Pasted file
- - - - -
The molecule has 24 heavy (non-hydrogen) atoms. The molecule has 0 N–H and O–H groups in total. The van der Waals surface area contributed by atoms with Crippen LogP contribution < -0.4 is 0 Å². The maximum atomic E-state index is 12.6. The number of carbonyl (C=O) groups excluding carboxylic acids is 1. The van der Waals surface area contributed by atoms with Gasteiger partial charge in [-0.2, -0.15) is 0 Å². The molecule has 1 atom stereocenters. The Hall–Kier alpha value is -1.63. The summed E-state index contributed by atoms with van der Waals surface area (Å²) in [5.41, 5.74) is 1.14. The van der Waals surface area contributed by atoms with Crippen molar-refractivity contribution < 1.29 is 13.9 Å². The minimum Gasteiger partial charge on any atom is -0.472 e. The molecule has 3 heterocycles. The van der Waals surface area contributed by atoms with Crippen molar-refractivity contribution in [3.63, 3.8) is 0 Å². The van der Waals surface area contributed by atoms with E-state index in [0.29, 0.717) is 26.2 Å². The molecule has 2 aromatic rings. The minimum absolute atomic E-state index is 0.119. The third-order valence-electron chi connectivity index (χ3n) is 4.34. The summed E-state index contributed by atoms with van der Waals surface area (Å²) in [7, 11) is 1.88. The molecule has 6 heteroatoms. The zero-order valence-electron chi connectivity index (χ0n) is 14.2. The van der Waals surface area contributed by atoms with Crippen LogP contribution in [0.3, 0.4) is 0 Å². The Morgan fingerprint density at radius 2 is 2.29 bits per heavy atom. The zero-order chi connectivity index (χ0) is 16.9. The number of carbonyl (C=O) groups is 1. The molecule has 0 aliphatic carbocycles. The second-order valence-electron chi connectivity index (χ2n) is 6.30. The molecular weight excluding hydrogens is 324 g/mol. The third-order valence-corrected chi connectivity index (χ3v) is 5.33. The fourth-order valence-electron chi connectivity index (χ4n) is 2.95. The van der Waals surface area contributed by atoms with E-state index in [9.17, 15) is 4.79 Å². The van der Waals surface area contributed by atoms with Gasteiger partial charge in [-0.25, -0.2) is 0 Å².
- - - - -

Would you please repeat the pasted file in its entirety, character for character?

The molecule has 24 heavy (non-hydrogen) atoms. The molecule has 0 N–H and O–H groups in total. The van der Waals surface area contributed by atoms with Crippen LogP contribution < -0.4 is 0 Å². The maximum atomic E-state index is 12.6. The number of carbonyl (C=O) groups excluding carboxylic acids is 1. The van der Waals surface area contributed by atoms with Gasteiger partial charge in [-0.2, -0.15) is 0 Å². The molecule has 1 atom stereocenters. The Hall–Kier alpha value is -1.63. The summed E-state index contributed by atoms with van der Waals surface area (Å²) in [5.41, 5.74) is 1.14. The van der Waals surface area contributed by atoms with Crippen molar-refractivity contribution < 1.29 is 13.9 Å². The minimum Gasteiger partial charge on any atom is -0.472 e. The molecule has 3 heterocycles. The van der Waals surface area contributed by atoms with Crippen molar-refractivity contribution in [3.63, 3.8) is 0 Å². The van der Waals surface area contributed by atoms with E-state index in [0.29, 0.717) is 26.2 Å². The molecule has 2 aromatic rings. The minimum absolute atomic E-state index is 0.119. The third-order valence-electron chi connectivity index (χ3n) is 4.34. The summed E-state index contributed by atoms with van der Waals surface area (Å²) in [7, 11) is 1.88. The molecule has 6 heteroatoms. The zero-order valence-electron chi connectivity index (χ0n) is 14.2. The van der Waals surface area contributed by atoms with Crippen LogP contribution in [0.3, 0.4) is 0 Å². The Morgan fingerprint density at radius 2 is 2.29 bits per heavy atom. The zero-order chi connectivity index (χ0) is 16.9. The number of carbonyl (C=O) groups is 1. The molecule has 0 aliphatic carbocycles. The second-order valence-electron chi connectivity index (χ2n) is 6.30. The molecular weight excluding hydrogens is 324 g/mol. The third-order valence-corrected chi connectivity index (χ3v) is 5.33. The fourth-order valence-electron chi connectivity index (χ4n) is 2.95. The van der Waals surface area contributed by atoms with E-state index in [9.17, 15) is 4.79 Å². The van der Waals surface area contributed by atoms with Gasteiger partial charge in [-0.25, -0.2) is 0 Å².